Early return of reflected waves increases right ventricular wall stress in chronic thromboembolic pulmonary hypertension

Research output: Contribution to journalArticleAcademicpeer-review

Abstract

BACKGROUND: Pulmonary vascular resistance (PVR) and compliance are comparable in proximal and distal chronic thromboembolic pulmonary hypertension (CTEPH). However, proximal CTEPH is associated with inferior right ventricular (RV) adaptation. Early wave reflection in proximal CTEPH may be responsible for altered RV function. The aims of the study are 1) investigate whether reflected pressure returns sooner in proximal than in distal CTEPH, and 2) elucidate whether timing of reflected pressure is related to RV dimensions, ejection fraction (RVEF), hypertrophy and wall stress.

METHODS: Right heart catheterization and cardiac MRI were performed in 17 patients with proximal and 17 patients with distal CTEPH. In addition to determination of PVR, compliance and characteristic impedance, wave separation analysis was performed to determine the magnitude and timing of the peak reflected pressure (as % of systole). Findings were related to RV dimensions and time-resolved RV wall stress.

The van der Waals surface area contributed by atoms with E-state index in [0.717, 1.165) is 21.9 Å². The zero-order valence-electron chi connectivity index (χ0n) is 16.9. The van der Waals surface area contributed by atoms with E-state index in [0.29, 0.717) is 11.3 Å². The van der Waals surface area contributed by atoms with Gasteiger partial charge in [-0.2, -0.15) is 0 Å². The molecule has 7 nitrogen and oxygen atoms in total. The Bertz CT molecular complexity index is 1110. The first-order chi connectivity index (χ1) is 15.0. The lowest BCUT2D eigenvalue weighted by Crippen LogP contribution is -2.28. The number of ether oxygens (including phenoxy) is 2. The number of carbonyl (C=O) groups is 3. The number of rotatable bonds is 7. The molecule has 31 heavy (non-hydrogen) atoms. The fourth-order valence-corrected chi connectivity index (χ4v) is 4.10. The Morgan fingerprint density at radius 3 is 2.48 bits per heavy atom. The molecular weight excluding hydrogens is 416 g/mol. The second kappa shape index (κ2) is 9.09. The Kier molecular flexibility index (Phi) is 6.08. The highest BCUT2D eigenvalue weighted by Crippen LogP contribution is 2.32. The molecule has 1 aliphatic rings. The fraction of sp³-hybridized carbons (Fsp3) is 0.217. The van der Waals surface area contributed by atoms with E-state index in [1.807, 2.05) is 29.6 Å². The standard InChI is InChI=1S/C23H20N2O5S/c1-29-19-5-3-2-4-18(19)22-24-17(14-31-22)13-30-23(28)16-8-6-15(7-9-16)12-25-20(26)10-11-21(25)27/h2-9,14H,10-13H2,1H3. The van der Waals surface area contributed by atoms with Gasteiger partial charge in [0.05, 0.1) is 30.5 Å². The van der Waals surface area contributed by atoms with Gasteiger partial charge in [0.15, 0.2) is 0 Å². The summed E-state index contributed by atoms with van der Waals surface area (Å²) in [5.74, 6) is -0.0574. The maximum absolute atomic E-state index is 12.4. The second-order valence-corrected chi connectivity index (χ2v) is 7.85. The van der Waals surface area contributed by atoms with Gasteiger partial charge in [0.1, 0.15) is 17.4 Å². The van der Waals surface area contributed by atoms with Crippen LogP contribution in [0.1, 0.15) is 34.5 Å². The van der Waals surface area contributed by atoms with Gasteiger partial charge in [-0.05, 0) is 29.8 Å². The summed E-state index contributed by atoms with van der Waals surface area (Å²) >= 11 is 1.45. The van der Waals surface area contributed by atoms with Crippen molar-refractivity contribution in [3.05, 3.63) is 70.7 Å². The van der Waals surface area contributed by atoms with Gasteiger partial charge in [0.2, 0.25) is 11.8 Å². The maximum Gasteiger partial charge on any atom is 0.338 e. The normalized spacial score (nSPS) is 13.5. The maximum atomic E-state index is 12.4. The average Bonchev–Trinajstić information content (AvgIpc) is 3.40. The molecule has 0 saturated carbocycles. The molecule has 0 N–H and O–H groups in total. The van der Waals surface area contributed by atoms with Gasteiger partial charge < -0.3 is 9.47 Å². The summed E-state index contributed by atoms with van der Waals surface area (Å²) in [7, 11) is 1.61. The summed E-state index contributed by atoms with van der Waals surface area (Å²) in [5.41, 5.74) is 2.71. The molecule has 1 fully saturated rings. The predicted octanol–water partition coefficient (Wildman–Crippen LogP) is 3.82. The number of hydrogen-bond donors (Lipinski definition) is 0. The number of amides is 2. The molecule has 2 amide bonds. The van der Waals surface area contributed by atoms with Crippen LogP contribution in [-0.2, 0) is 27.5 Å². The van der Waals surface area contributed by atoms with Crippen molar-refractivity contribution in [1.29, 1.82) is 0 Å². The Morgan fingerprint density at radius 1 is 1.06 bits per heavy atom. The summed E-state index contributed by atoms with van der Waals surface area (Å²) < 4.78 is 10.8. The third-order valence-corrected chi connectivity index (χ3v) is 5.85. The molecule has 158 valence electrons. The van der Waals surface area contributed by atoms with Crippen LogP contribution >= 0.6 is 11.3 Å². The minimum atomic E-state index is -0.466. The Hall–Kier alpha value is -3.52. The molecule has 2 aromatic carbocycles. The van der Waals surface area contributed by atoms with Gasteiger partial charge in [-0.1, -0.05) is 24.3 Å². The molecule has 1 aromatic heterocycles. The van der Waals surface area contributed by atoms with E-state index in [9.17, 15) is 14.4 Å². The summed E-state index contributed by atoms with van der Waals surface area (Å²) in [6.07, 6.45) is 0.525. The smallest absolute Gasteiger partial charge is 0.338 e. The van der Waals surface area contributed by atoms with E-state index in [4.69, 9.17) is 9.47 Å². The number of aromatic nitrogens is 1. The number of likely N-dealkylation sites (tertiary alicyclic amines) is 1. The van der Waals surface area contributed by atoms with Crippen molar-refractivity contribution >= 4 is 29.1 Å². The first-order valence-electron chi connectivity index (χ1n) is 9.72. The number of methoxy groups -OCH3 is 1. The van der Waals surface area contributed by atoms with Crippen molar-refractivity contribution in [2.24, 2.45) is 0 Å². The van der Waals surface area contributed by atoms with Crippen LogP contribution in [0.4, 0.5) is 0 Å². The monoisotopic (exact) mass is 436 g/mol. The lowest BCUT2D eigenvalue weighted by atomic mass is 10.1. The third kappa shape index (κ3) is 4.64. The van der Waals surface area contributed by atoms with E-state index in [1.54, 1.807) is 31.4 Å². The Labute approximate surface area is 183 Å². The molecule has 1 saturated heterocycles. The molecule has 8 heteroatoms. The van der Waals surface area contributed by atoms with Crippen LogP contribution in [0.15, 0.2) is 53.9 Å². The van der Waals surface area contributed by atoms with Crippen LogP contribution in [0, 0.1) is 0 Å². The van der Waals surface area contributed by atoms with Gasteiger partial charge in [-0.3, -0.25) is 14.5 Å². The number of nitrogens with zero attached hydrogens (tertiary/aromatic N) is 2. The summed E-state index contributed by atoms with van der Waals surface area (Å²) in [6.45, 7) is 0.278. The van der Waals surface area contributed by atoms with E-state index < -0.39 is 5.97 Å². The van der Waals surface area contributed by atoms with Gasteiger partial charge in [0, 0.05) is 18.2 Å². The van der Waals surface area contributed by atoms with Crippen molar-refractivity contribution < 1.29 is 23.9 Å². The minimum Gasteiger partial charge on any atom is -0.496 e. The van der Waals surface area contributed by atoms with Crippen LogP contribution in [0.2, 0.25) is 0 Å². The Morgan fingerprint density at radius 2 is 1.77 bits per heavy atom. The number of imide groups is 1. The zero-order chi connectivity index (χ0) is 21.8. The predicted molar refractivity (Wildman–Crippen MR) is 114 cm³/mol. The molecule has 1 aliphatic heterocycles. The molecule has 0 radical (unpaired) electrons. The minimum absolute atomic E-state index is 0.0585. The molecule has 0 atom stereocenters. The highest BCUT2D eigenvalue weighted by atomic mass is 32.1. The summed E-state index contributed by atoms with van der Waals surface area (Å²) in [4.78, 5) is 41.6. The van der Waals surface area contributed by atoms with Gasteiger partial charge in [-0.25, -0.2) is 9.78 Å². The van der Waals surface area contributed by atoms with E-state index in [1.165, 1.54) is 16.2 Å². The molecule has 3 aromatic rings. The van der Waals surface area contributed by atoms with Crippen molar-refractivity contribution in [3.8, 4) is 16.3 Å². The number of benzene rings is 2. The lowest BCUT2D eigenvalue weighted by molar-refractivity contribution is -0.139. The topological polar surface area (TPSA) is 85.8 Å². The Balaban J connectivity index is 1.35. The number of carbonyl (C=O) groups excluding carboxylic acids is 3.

RESULTS: Proximal CTEPH was characterized by higher RV volumes, mass and wall stress, and lower RVEF. While PVR, compliance and characteristic impedance were similar, proximal CTEPH was related to an earlier return of reflected pressure than distal CTEPH (proximal 53±8% vs. distal 63±15%, P<0.05). The magnitude of the reflected pressure waves did not differ. RV volumes, RVEF, RV mass and wall stress were all related to the timing of peak reflected pressure.

CONCLUSIONS: Poor RV function in patients with proximal CTEPH is related to an early return of reflected pressure wave. PVR, compliance and characteristic impedance do not explain differences in RV function between proximal and distal CTEPH.

Original languageEnglish
JournalAmerican Journal of Physiology. Heart and Circulatory Physiology
DOIs
Publication statusE-pub ahead of print - 9 Oct 2020

Cite this